How to Unclog a Toilet With a Plunger

Plunger working on Toilet Clog
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A clogged toilet is a very common (and often very alarming) plumbing problem that most people have to deal with at one time or another. If this is your first time, don’t worry. Follow these steps to clear the way to a full flush. All you need is a toilet plunger and a few minutes.

Use the Right Plunger

Believe it or not, there are different types of plungers for different types of plumbing fixtures. The most basic type is a cup plunger, also called a sink plunger. It has a dome-shaped rubber cup with a flat bottom. This type is best for sinks and tubs because the flat bottom creates a seal around the relatively flat sink or tub basin. Then there's the​ toilet plunger, also called a flange plunger. This has a cup that's taller than the cup on a sink plunger, and it has a sleeve-like extension (that's the flange) on the bottom of the cup. The flange fits into the hole in your toilet bowl for a good seal. The flange can also fold up into the cup so the plunger can be used on sinks and tubs. If you're guessing you need a toilet plunger, you're absolutely right. A cup plunger is much less effective for clearing toilet clogs. 

How to Plunge a Toilet

  1. Make sure there is standing water in the toilet bowl. Enough water to submerge the head of the plunger is ideal, but you need at least enough to cover the rim of the plunger cup (not the flange). If there's stuff floating in the toilet bowl, don't sweat it; take it as a hint as to why plumbers can charge so much.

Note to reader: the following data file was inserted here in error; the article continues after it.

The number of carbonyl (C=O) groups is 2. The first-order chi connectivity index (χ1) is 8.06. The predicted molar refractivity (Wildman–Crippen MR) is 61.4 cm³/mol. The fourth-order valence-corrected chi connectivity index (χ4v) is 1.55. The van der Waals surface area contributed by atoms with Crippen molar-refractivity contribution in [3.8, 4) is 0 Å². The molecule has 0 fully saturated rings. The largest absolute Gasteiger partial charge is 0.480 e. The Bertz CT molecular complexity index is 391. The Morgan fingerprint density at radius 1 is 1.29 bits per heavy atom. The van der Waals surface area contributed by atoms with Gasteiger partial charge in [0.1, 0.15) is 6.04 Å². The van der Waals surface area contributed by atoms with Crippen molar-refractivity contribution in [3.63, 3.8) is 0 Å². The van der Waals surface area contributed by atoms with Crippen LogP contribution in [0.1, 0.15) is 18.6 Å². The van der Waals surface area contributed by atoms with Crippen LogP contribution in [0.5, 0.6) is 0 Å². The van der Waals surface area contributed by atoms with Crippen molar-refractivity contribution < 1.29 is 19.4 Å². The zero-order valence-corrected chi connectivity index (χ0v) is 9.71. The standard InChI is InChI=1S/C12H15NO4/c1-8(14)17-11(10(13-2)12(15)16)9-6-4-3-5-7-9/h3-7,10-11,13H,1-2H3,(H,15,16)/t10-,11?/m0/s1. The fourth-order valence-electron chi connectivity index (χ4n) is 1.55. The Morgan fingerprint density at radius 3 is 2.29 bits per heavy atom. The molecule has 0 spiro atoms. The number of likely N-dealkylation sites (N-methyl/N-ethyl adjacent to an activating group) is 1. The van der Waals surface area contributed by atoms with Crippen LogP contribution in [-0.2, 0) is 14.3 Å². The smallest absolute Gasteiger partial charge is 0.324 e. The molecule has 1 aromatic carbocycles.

2. Make sure the flange of the plunger is completely pulled out from the cup. Lower the plunger into the bowl at an angle so the cup fills with as much water as possible. If you go straight down the cup traps a lot of air, which compresses more than water and reduces the plunging force. 
  3. Fit the cup over the toilet's drain hole so the flange is inside the hole and the cup forms a complete seal around the outside of the hole. 
  4. Grip the plunger handle in both hands and push down on the cup forcefully, then pull back up without breaking the cup's seal around the hole. Repeat the push-pull motion 5 or 6 times, then pull the cup off of the hole after the last thrust. The goal is to create rapidly alternating forces of compression and suction in the toilet drain, and this loosens the clog. If you're pushing energy seems to be blowing out the side of the cup rather than down into the hole, you don't have a proper seal. Reposition the cup and try again. 
  1. Repeat the series of plunging motions as needed until the bowl empties by itself. Set the plunger aside. 
  2. Remove the tank lid from the toilet and locate the round rubber trap door (called the flapper) at the center of the tank bottom; this is your emergency water shut off if the toilet is still clogged.
  3. Flush the toilet. If it flushes normally, you're all done, and you can set the lid back on the tank. If you're not so lucky and the toilet is still clogged and threatens to overflow, reach into the tank and push the flapper down over the hole to stop the flow of water from the tank to the bowl. It's back to the plunger with you. 

Tip: If you can't clear the clog after several series of plunging, you can try clearing it with a toilet auger before calling a pro.